There was one final Christmas this year for the much-loved and respected Archbiship emeritus of Cape Town, Desmond Tutu. The man who battled apartheid, TB, cancer and much more, passed away peacefully with his family on the morning of 26th December. He was with his wife of 66 years Mam Leah.
President Cyril Ramaphosa lead the tributes and expressed the heartfelt sadness of all South Africans on hearing the news.
"The passing of Archbishop Emeritus Desmond Tutu is another chapter of bereavement in our nation’s farewell to a generation of outstanding South Africans who have bequeathed us a liberated South Africa," said Ramaphosa.
“Desmond Tutu was a patriot without equal; a leader of principle and pragmatism who gave meaning to the biblical insight that faith without works is dead".
“A man of extraordinary intellect, integrity and invincibility against the forces of apartheid, he was also tender and vulnerable in his compassion for those who had suffered oppression, injustice and violence under apartheid, and oppressed and downtrodden people around the world".
"As Chairperson of the Truth and Reconciliation Commission he articulated the universal outrage at the ravages of apartheid and touchingly and profoundly demonstrated the depth of meaning of ubuntu, reconciliation and forgiveness".
“From the pavements of resistance in South Africa to the pulpits of the world’s great cathedrals and places of worship, and the prestigious setting of the Nobel Peace Prize ceremony, the Arch distinguished himself as a non-sectarian, inclusive champion of universal human rights".
“In his richly inspiring yet challenging life, Desmond Tutu overcame tuberculosis, the brutality of the apartheid security forces and the intransigence of successive apartheid regimes. Neither Casspirs, teargas nor security agents could intimidate him or deter him from his steadfast belief in our liberation".
“He remained true to his convictions during our democratic dispensation and maintained his vigour and vigilance as he held leadership and the burgeoning institutions of our democracy to account in his inimitable, inescapable and always fortifying way".
“We share this moment of deep loss with Mam Leah Tutu, the Archbishop’s soulmate and source of strength and insight, who has made a monumental contribution in her own right to our freedom and to the development of our democracy".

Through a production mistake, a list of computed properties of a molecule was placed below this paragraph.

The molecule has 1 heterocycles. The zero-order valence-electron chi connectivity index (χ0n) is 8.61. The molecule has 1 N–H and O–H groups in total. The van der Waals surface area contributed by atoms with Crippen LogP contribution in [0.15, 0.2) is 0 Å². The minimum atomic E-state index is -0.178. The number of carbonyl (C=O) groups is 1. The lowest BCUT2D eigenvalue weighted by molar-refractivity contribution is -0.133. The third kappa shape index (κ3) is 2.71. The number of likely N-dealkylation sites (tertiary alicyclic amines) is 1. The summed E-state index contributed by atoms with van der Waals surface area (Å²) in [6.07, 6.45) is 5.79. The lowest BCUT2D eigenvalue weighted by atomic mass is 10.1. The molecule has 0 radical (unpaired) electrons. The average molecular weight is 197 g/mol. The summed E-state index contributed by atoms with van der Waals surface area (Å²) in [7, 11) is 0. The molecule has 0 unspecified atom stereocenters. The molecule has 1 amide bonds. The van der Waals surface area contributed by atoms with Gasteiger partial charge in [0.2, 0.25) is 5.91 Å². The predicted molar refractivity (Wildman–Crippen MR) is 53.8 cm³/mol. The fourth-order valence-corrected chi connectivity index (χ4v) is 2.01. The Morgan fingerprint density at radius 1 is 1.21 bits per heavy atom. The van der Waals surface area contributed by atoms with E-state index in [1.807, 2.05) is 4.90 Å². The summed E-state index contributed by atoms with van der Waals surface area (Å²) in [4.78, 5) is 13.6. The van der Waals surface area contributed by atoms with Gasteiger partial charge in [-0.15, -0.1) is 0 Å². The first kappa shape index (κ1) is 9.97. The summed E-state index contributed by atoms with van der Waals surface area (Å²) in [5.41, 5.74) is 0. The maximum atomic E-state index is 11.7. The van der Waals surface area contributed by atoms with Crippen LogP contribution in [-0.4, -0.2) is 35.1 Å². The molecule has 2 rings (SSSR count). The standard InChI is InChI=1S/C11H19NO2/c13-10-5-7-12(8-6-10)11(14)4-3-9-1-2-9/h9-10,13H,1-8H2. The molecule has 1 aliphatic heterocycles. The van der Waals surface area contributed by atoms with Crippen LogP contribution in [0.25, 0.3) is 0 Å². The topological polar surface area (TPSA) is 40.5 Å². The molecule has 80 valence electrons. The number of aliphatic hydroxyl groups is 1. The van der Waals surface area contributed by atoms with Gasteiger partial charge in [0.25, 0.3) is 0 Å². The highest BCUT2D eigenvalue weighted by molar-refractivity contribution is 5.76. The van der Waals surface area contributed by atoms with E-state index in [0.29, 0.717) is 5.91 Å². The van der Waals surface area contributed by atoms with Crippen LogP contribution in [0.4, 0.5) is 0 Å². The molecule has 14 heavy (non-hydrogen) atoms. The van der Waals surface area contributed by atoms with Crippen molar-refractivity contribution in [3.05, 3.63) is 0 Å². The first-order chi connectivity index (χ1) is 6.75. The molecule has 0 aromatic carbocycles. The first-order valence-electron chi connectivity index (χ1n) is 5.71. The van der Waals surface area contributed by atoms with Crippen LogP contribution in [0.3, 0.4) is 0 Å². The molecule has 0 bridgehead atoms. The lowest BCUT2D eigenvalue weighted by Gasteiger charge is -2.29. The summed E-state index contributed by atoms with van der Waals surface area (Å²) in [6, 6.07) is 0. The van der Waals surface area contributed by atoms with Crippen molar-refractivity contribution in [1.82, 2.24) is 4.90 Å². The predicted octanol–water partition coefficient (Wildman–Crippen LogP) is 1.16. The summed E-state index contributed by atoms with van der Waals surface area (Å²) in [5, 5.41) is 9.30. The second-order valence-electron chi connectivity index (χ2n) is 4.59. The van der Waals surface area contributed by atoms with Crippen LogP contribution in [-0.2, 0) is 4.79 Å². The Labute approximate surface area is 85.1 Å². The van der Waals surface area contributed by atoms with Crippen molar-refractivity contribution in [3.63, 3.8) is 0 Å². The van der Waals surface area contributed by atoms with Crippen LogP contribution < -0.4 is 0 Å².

“We pray that Archbishop Tutu’s soul will rest in peace but that his spirit will stand sentry over the future of our nation,” said Ramaphosa.
Tributes Pour In
Meanwhile, the Nelson Mandela Foundation described the passing of Tutu as an immeasurable loss for the country.
“He was larger than life, and for so many in South Africa and around the world his life has been a blessing. His contributions to struggles against injustice, locally and globally, are matched only by the depth of his thinking about the making of liberatory futures for human societies.
“He was an extraordinary human being. A thinker. A leader. A shepherd. Our thoughts are with his family and friends at this most difficult time.”
Mandela and Tutu were both founding members of The Elders, an international grouping of inspirational leaders which has done human rights work in countries around the world.
Mandela and the Archbishop Emeritus first met at a debating competition in the early 1950s. It would be four decades later before they met again, on the day that Mandela was released from prison.
“His first night as a free man was spent at the home of the Tutus in Bishopscourt, Cape Town. On that occasion before everyone retired for the night, Tutu offered a prayer of thanksgiving and led a singing of Reverend Tiyo Soga’s famous hymn in isiXhosa, ‘Lizalis’idinga lakho’ – ‘Let your will be done’.
“The apartheid state had frustrated attempts by both Mandela and Tutu for the two of them to meet before the prison release on 11 February 1990. From then until Mandela passed away in 2013 they were in regular contact and their friendship deepened over time,” said the Nelson Mandela Foundation.